Corpse Flower

Endemic to Indonesia, the Corpse Flower is one of the tallest flowers, generally reaching about 100 inches. The plant has no roots and resembles a huge open leaf on the outside. A long wine shoots up from its purple center, giving it a very strange look. It falls under the category of rare flowers because it blossoms only once in a decade. You are probably wondering why such a beautiful flower carries a morbid tag. The reason is simple; the plant oozes a foul smell reminiscent of rotting meat.

Chocolate Cosmos

Chocolate Cosmos is a perennial flower indigenous to Mexico; however, it no longer exists within that territory. For over a hundred years now, the plant has remained in existence through planting by propagation only in conservation areas. Its petals are reddish-brown like chocolate and, as the name suggests, give off a chocolatey scent. The flower blooms the most towards the end of the summer months, especially at night. Generally, the plant grows to about 18 to 30 inches.

Jade Vine

The Jade Vine is an endangered claw-shaped flower homegrown in the Philippines. It was first discovered by Charles Wilkes, leader of the US Expedition to Luzon Island. The flower’s color lies somewhere between blue and green, while the petals hang upside down. It grows in clusters as a perennial woody vine. Unlike the Middlemist Red, it is difficult to grow the Jade Vine in isolation as it relies on flying creatures like bats or birds for pollination.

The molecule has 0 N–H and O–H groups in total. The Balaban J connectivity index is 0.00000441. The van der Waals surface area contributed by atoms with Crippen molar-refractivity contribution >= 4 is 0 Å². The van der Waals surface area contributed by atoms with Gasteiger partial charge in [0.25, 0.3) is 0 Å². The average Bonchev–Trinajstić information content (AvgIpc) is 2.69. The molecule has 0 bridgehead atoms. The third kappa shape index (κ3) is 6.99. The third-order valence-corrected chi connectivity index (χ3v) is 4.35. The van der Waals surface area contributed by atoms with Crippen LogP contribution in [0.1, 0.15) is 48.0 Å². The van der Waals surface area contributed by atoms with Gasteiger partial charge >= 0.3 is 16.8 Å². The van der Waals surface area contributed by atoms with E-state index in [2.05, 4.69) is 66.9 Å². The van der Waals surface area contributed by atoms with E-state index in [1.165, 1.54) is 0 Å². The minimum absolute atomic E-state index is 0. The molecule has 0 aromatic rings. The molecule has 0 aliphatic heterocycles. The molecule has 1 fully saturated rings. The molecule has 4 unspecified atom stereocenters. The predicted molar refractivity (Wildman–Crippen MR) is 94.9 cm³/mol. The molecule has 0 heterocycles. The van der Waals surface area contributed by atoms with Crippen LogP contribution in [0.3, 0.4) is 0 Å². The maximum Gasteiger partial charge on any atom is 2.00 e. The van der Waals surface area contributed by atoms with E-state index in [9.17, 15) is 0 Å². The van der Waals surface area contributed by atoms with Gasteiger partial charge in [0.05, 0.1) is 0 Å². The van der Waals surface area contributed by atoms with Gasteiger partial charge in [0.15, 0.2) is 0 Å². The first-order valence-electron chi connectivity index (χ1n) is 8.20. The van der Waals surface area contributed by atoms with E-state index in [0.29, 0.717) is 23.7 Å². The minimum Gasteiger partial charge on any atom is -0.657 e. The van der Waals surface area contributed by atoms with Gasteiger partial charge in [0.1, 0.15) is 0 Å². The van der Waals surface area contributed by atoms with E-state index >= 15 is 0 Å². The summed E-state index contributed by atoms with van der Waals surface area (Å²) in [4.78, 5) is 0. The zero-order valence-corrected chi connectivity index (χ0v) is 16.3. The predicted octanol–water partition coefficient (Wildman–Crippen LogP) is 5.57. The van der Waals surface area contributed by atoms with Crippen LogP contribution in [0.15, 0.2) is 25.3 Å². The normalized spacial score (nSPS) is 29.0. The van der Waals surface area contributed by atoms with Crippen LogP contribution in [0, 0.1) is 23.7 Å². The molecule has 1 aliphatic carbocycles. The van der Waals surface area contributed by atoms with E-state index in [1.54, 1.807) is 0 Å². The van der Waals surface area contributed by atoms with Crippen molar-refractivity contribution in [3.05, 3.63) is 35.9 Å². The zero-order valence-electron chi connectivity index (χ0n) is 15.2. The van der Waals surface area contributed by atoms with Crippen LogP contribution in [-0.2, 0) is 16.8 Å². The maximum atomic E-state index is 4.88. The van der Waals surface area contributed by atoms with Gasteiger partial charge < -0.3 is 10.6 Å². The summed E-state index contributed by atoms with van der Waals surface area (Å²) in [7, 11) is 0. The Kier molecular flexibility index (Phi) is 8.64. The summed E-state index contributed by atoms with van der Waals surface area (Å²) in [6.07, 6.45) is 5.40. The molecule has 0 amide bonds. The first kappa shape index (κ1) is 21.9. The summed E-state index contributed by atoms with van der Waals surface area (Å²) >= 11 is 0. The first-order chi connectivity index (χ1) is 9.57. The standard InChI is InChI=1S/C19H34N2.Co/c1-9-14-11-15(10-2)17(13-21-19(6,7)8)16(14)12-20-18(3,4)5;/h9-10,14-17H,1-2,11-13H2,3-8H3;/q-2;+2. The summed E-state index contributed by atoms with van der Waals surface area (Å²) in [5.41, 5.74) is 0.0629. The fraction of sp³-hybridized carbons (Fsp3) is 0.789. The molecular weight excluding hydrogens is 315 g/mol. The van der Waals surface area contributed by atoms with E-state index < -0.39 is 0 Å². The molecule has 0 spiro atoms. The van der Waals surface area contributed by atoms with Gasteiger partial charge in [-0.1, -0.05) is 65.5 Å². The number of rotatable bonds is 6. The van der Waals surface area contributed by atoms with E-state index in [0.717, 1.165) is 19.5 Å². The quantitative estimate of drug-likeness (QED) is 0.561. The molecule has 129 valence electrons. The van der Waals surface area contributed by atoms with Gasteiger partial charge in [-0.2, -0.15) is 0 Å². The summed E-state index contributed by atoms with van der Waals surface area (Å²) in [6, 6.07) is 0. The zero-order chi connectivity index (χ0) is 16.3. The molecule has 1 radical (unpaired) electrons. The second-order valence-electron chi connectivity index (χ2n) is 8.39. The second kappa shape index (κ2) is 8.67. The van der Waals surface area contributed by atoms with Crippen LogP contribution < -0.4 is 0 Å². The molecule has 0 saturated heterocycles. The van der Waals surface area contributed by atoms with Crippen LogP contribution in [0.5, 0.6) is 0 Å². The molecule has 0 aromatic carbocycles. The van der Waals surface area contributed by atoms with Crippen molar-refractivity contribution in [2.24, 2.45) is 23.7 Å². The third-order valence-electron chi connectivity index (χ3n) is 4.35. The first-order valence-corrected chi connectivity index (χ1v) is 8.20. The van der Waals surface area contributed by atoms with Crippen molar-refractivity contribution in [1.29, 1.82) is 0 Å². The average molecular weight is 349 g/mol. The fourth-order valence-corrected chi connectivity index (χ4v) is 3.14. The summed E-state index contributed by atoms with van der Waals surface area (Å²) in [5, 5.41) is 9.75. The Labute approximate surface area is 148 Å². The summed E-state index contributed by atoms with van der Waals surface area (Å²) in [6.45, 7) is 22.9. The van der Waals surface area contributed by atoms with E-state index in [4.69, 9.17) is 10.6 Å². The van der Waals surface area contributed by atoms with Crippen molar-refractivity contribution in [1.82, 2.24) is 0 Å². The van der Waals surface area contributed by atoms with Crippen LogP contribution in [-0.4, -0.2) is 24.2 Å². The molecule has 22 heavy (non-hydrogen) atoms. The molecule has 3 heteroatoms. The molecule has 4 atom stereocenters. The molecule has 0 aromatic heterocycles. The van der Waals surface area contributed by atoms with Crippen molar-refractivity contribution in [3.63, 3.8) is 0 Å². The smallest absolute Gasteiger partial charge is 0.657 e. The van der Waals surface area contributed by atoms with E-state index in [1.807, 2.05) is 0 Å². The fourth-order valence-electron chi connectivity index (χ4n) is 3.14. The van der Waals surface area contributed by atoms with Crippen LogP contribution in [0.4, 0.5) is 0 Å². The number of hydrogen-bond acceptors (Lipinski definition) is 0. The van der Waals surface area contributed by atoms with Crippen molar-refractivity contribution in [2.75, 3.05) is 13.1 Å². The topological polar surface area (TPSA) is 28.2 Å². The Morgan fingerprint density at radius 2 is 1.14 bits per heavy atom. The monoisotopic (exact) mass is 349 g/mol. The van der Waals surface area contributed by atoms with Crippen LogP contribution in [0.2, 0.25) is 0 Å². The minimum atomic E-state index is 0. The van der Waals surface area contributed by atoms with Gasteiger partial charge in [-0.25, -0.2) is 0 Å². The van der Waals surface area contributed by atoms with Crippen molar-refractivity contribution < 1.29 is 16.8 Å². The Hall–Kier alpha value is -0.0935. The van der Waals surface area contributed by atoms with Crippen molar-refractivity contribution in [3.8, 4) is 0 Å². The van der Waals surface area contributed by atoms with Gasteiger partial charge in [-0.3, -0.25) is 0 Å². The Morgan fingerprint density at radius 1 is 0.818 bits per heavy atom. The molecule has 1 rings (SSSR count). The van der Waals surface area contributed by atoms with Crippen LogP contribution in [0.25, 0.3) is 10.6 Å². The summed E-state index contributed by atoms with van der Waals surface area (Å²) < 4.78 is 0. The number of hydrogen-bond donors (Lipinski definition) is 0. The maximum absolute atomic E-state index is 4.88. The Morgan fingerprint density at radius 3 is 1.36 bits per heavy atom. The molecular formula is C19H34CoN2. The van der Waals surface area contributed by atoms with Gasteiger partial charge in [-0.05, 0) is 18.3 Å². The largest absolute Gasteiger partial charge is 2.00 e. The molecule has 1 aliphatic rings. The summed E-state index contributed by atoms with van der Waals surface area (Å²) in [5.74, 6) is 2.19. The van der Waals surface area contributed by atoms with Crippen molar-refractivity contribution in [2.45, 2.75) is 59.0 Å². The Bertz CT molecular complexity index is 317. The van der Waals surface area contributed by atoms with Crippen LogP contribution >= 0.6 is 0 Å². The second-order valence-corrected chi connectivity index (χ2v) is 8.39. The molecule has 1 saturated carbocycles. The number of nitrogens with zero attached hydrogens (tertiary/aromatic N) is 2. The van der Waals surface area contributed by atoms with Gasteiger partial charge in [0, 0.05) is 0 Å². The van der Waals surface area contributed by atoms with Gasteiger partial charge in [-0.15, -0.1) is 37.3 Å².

Parrot’s Beak

Acting as the reason for the flower’s name, its petals are similar to the beak of an actual parrot. Also known as the Lotus Beak, this flower is an extremely delicate one. It grows best under sunny conditions (not extreme), and fluctuating temperatures may cause it to wither. The plant is nearing extinction in the wild. However, the good part is that the flower grows easily through stem-cutting.

Kadupul Flower

Dubbed as the Queen of the night, the Kadupul Flower only blooms during the nighttime. During this period, it releases its sweet smell into the air. Once picked, it is only a matter of hours before it dies completely. As a result, it is one of the most expensive flowers largely due to its short lifespan. Though the plant originates in Sri Lanka, you will find it in other parts of Asia, including India and China.


Several factors contribute to the fast-paced extinction of rare flowers. One is due to the complex or slow reproduction process of specific genera. For example, only two Middlemist Red flowers are left on the planet, and they are only still alive due to a carefully controlled system.

At the same time, many flowers have become rare due to rapid industrialization, deforestation, bush burning, etc. However, conservation programs have been helpful in the preservation of rare flowers. Therefore, we are hopeful these rare flowers will be around for a long time.